Hassan has not met his burden of showing that the injury here is "certainly impending," as it was in Adarand. As noted above, Hassan cannot be injured unless he is actually or imminently likely to be the Democratic nominee for the office of President.*fn6 Because he has not alleged or provided any indication that such a nomination is imminent, Hassan has not demonstrated that his injury is "certainly impending."*fn7 In other words, to be in an analogous position to the plaintiff in Adarand, Hassan would have to show that at some imminent or identifiable future time, he will be the nominee of a major or minor political party, as defined in the Fund Act, but will be denied funding, on unequal footing with natural born citizens.

Furthermore, in a suit alleging identical claims regarding the natural born citizen requirement, the Second Circuit already concluded that Hassan lacked Article III standing. See Hassan v. United States, 441 F. App'x 10, 11-12 (2d Cir. 2011), cert. denied, 132 S. Ct. 1016 (2012). There, the court stated, "Hassan's bare assertion that he 'intends to seek the Presidency of the United States in the year 2012, and thereafter if necessary,' is, by itself, insufficient to establish the sort of 'actual or imminent, not conjectural or hypothetical' injury required to establish standing." Id. at 11. "That he might mount a run for the presidency which might result in some form of future injury is simply insufficient to satisfy the injury-in-fact requirement." Id. Further, the court noted:

[E]ven were we to credit Hassan's proffered intention to run, Hassan has nonetheless failed to allege with any specificity how the natural born citizen requirement has already injured him or is likely to injure him in the immediate future. Hassan does not allege, for example, that any potential voter or contributor has declined to support him in light of his ineligibility for office if elected, nor does he allege that he has been rebuffed in any attempt to get on the ballot in any state or affiliate with any party.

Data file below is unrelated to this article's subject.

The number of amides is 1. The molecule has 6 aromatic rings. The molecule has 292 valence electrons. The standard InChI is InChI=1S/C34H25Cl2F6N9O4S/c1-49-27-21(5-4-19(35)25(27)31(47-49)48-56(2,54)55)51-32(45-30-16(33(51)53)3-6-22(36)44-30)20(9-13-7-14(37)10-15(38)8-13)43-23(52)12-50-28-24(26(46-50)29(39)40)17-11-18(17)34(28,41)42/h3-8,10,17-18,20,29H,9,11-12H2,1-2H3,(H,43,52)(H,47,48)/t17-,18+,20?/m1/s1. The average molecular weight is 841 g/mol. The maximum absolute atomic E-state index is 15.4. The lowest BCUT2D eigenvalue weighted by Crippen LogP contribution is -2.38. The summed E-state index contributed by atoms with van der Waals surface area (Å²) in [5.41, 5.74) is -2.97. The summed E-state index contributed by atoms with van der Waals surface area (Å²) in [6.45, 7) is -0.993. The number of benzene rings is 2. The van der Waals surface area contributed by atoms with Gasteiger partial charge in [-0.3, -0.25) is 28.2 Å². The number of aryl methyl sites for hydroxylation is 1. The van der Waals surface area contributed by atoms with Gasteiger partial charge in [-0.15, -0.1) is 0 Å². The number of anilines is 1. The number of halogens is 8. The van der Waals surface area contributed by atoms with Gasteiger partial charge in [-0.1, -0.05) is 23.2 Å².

Id. at 12.

Here, the Complaint alleges that Hassan has established a website, paid for online advertising, posted videos on, and participated in interviews, Compl. ¶¶ 13--19, many of the same steps he had taken before instituting his action in the District Court for the Eastern District of New York. These minimal actions remain insufficient to demonstrate the sort of imminent injury in fact required for Article III standing. Therefore, Hassan has failed to meet his burden of establishing that he will actually and imminently be in a position to be affected by the natural born citizen requirement, or eligible for public funding under the Fund Act.*fn8 However, even assuming Plaintiff had standing to pursue his claims, the Court would find that these claims fail as a matter of law for the same reasons that have been asserted by all of the other courts to consider Hassan's claims.

B.Failure to State a Claim

Hassan's challenge to the Fund Act rests on his contention that the natural born citizen requirement has been implicitly repealed by the Fifth and Fourteenth Amendments. The Court need not repeat the thorough and persuasive opinions issued by its colleagues in at least five other jurisdictions, all of whom determined that the natural born citizen requirement has not been implicitly repealed by the Fifth and Fourteenth Amendments. See Hassan v. Colorado, 2012 WL 1560449, at *5-8, aff'd, No. 12-1190, 2012 WL 3798182, *1 (10th Cir. Sept. 4, 2012); Hassan v. Montana, slip op. at 3-5; Hassan v. Iowa, slip op. at 7-11; Hassan v. New Hampshire, 2012 WL 405620, at *2-4; Hassan v. United States, No. 08-CV-938 (NG), slip op. at 3-6 (E.D.N.Y. June 15, 2010) (Docket No. 28), aff'd on other grounds, 414 F. App'x 10.